By Yun-hua Chen.
After winning Canadian Best First Festure at the Toronto International Film Festival and Best Film at the Los Cabos International Film Festival, The Twentieth Century was showcased at the Forum section of the Berlinale and won the FIPRESCI Prize. In a fantastically satirical manner, the film loosely recounts the rise of the young William Lyon Mackenzie King to the Prime Minister in the Dominion of Canada in the beginning of the twentieth century. To ascend to the position as the Prime Minister, candidates need to go through a series of contests à la Monty Python, including demonstrating the skill of standing in a queue properly. Between a tyrannical mother, the governor’s daughter as his love interest, fetishistic obsession for women’s shoes, and failed anti-masturbation therapies, Mackenzie King struggles to plough on before the final epic battle. Filmed on 16 mm and Super 8, Matthew Rankin’s film creates a film world which combines German expressionist mise-en-scène made with cardboards, colors of fairy tales, Méliès-like animated images, soft focus of classical Hollywood cinema, a labyrinth of mirrors like The Lady from Shanghai (1947), theatrical performance style, melodramas, and Guy Maddin-inspired aesthetics. A very impressive debut feature which is as much about Canadian history as about the zeitgeist of our current time, it is one of few films in the film festival circuit which could make the audience laugh and think at the same time.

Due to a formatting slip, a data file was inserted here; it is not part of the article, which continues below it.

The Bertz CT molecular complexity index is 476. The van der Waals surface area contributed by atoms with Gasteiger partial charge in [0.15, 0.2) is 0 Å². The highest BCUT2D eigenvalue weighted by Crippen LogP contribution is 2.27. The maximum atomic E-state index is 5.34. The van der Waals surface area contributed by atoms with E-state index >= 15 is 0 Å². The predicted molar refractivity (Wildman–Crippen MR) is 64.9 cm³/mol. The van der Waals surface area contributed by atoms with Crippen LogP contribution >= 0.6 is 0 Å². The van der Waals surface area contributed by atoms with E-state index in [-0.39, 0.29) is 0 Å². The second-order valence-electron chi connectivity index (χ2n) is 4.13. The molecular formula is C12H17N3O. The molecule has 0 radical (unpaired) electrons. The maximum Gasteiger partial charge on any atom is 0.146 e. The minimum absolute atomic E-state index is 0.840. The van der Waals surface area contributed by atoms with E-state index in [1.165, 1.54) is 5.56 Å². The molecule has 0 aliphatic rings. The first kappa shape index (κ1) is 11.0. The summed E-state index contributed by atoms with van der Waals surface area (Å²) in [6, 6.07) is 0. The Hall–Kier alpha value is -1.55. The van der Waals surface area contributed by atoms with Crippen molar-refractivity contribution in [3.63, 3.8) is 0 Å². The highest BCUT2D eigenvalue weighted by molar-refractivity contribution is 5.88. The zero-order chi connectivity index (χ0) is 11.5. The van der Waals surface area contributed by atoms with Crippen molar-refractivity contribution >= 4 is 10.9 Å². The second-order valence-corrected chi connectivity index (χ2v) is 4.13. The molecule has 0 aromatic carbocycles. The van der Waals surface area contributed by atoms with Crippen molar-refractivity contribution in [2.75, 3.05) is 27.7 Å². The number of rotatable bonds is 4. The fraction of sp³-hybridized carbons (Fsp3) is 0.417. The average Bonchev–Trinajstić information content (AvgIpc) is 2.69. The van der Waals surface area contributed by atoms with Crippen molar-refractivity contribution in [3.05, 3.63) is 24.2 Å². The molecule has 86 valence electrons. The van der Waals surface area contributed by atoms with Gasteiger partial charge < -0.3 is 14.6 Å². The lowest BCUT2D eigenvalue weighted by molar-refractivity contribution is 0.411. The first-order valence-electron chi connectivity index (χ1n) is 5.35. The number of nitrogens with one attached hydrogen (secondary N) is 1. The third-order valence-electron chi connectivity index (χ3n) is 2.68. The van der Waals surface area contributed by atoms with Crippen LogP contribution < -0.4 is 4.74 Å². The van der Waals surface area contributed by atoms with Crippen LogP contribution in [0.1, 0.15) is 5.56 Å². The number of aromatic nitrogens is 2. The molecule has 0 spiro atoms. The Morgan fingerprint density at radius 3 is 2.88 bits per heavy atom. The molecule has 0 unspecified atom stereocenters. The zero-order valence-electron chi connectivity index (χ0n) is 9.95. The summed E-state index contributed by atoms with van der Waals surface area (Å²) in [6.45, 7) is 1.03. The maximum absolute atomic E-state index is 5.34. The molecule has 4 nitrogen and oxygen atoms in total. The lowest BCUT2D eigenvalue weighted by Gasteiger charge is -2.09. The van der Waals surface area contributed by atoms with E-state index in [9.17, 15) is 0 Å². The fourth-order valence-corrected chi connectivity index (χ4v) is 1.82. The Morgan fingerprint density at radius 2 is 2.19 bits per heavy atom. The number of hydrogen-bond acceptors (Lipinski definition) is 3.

It is a film that doesn’t take itself too seriously and with a lot of fun and humour. Is the fun factor an important part of your filmmaking?
It is. The moment it stops being fun, you have really lost everything. You can really see when a film isn’t fun, I think. In a film which is trying to be fun, you can tell if people who were making it were having fun. You could really read it. You see it right away. In this film we were all doing things we don’t usually do, like the actors, the costume people, the set, the photographer. I feel that people get into filmmaking, or people are inspired to make a film, it is because of the fun and the opportunities to make a new world. With this one we really had the opportunity to build our new world. That was really fun. Everyday there was something new and strange to feel.
From where did you start building this new world?